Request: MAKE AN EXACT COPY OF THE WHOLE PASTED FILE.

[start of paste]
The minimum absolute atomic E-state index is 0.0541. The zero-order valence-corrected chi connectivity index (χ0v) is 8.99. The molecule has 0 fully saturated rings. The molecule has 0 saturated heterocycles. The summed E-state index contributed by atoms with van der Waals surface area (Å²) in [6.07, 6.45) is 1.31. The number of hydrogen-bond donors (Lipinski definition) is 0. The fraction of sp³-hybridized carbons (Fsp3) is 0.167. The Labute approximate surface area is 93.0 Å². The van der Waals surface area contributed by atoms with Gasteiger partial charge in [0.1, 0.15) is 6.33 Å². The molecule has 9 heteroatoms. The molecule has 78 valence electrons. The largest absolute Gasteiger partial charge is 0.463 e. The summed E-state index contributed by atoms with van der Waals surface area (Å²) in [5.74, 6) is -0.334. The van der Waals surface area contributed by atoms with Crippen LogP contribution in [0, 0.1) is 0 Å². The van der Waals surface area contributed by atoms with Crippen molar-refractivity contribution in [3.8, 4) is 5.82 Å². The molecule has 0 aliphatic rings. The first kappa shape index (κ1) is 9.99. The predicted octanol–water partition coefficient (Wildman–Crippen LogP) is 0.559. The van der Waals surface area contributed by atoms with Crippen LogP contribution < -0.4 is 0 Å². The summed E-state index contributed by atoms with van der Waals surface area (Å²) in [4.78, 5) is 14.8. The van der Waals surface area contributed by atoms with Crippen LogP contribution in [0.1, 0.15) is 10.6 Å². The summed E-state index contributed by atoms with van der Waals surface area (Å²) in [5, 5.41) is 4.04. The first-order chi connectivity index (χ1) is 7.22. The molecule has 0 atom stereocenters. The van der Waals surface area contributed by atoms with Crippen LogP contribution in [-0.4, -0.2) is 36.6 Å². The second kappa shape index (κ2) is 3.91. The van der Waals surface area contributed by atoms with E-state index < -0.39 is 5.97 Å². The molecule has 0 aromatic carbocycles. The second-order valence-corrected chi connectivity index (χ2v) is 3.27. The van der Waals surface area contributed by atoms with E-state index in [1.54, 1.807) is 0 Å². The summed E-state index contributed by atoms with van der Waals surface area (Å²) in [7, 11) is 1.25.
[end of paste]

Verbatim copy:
The minimum absolute atomic E-state index is 0.0541. The zero-order valence-corrected chi connectivity index (χ0v) is 8.99. The molecule has 0 fully saturated rings. The molecule has 0 saturated heterocycles. The summed E-state index contributed by atoms with van der Waals surface area (Å²) in [6.07, 6.45) is 1.31. The number of hydrogen-bond donors (Lipinski definition) is 0. The fraction of sp³-hybridized carbons (Fsp3) is 0.167. The Labute approximate surface area is 93.0 Å². The van der Waals surface area contributed by atoms with Gasteiger partial charge in [0.1, 0.15) is 6.33 Å². The molecule has 9 heteroatoms. The molecule has 78 valence electrons. The largest absolute Gasteiger partial charge is 0.463 e. The summed E-state index contributed by atoms with van der Waals surface area (Å²) in [5.74, 6) is -0.334. The van der Waals surface area contributed by atoms with Crippen LogP contribution in [0, 0.1) is 0 Å². The van der Waals surface area contributed by atoms with Crippen molar-refractivity contribution in [3.8, 4) is 5.82 Å². The molecule has 0 aliphatic rings. The first kappa shape index (κ1) is 9.99. The predicted octanol–water partition coefficient (Wildman–Crippen LogP) is 0.559. The van der Waals surface area contributed by atoms with Crippen LogP contribution < -0.4 is 0 Å². The summed E-state index contributed by atoms with van der Waals surface area (Å²) in [4.78, 5) is 14.8. The van der Waals surface area contributed by atoms with Crippen LogP contribution in [0.1, 0.15) is 10.6 Å². The summed E-state index contributed by atoms with van der Waals surface area (Å²) in [5, 5.41) is 4.04. The first-order chi connectivity index (χ1) is 7.22. The molecule has 0 atom stereocenters. The van der Waals surface area contributed by atoms with Crippen LogP contribution in [-0.4, -0.2) is 36.6 Å². The second kappa shape index (κ2) is 3.91. The van der Waals surface area contributed by atoms with E-state index < -0.39 is 5.97 Å². The molecule has 0 aromatic carbocycles. The second-order valence-corrected chi connectivity index (χ2v) is 3.27. The van der Waals surface area contributed by atoms with E-state index in [1.54, 1.807) is 0 Å². The summed E-state index contributed by atoms with van der Waals surface area (Å²) in [7, 11) is 1.25.